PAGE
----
As any one of our readers could see from my comment on Kate’s most recent post, I just took an Implicit Association Test. The test is designed to reveal any hidden or subconscious racial (or in other tests, gender, ability, etc.) preferences one might have. I expected I would probably end up with results that indicated a preference for light skin. I did. But, following the common adage, “everyone prefers their own” I was surprised when the test revealed the overall results for everyone who has taken the test. I won’t share the specifics, but you can see the breakdown for yourself if you go and take the test. But I can tell you that out of all the respondents, and there were many who were people of color, most of the respondents in some measure preferred light skin to dark.
This means that people of color often share white folks’ preferences when it comes to skin color. I learned about this in courses I took on sociology and literature in high school and college. And I’ve known for a long time that, for a variety of reasons, many people of color have adopted the prejudices of white society as their own.
We often talk a lot about the idea of “reverse racism” on this blog, and most of the time, we’re debunking white folks’ claims that people of color have some measure of power and authority to discriminate against whites in our society. But today I started thinking, hey, maybe there is such a thing as “reverse racism.” It’s still not a situation where racism gets flipped back onto us white people. But maybe it applies to a situation where white racism gets internalized and applied to people of color by people of color.
To me, this is one of the most heartbreaking effects of living in a racialized, white privilege-based society. There is a psychological phenomenon called Stockholm Syndrome where hostages become loyal to their captors even to the point of risking their own lives. This kind of scarring can be seen in abuse victims who, despite endangerment, refuse to leave the side of an abuser who physically or emotionally injures them on a regular basis. Could it be that the scars so long inflicted by racism are manifesting themselves in the prejudices shared by both white people and people of color? I think these tests prove it.
Even more devastating are the results of the doll tests conducted over the last few decades. To see a child looking into the face of a doll that is supposed to be (however inadequately) representative of herself, and declaring that doll “bad” or “ugly” should be an embarrassment to our society. Children are learning these things from us, and they carry them into adulthood in their implicit and explicit associations. And one of those people is typing on the subject this very minute!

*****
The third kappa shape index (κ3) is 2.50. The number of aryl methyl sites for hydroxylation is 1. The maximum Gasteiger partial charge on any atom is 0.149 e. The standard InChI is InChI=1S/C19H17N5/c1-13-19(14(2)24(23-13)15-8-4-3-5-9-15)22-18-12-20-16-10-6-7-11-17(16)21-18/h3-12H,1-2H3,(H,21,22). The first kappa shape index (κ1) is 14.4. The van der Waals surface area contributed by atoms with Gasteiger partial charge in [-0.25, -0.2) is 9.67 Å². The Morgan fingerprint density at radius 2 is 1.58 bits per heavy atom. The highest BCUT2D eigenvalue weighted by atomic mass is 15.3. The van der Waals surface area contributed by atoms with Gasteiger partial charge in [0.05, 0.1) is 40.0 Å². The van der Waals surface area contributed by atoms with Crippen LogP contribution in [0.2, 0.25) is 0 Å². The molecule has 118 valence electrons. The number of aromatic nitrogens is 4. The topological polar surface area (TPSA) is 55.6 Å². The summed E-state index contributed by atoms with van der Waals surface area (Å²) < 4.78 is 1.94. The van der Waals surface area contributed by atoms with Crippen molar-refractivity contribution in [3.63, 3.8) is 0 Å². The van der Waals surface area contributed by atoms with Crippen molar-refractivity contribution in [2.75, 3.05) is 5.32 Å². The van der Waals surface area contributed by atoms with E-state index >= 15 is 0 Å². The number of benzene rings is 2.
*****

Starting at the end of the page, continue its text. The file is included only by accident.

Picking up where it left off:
Now I’m prone to hyperbole when I get worked up about something, but I am honestly about two seconds from going out into my street in sackcloth and ashes and weeping over what is happening to us as a society. I know we have a bucket of ashes in our basement and a 40% off coupon at Michael’s. They carry sackcloth, right? Maybe burlap will do. Don’t tempt me, people!
How are we going to change this? How am I, as a parent, going to raise my kids differently when I clearly harbor some of these negative associations? Shouldn’t we all be concerned to the point of grief over this system of injustice?
My pal Kate shared with me an episode of This American Life‘s episode 347, “Matchmakers,” Act 3:
Babies Buying Babies.
Elna Baker reads her story about the time she worked at the giant toy store, FAO Schwartz. Her job was to sell these lifelike “newborns” which were displayed in a “nursery” inside the store. When the toys become the hot new present, they begin to fly off the shelves. When the white babies sell out, white parents are faced with a choice: will they go for an Asian, Latino, or African-American baby instead? What happens is so disturbing that Elna has a hard time even telling it. (16 minutes)
You can listen to the entire episode online, for free, at This American Life‘s site. (Give the player some time to buffer, then skip to minute 40 for Act 3.)
If you listen to that story, and I hope you do, I want you to think about how the parents reacted. It’s not enough for us to say, “well I never would have done that.” We might not have. “We” might be like “me,” a person who could look at my implicit association test results and say, “I only exhibit a slight preference for light skin. Aren’t I enlightened?” But that’s not good enough. In fact, it’s downright bad. Ignoring things or suggesting that “because we’ve come a long way, we have already come all the way” is complacent and sinful.
We all need to examine our own hearts as well as the choices we are making that might set us at any point on that “I prefer white people” scale. And then we need to get about the business of reversing those effects of racism in our society, even if we weren’t part of the crew that originally set this mess into motion.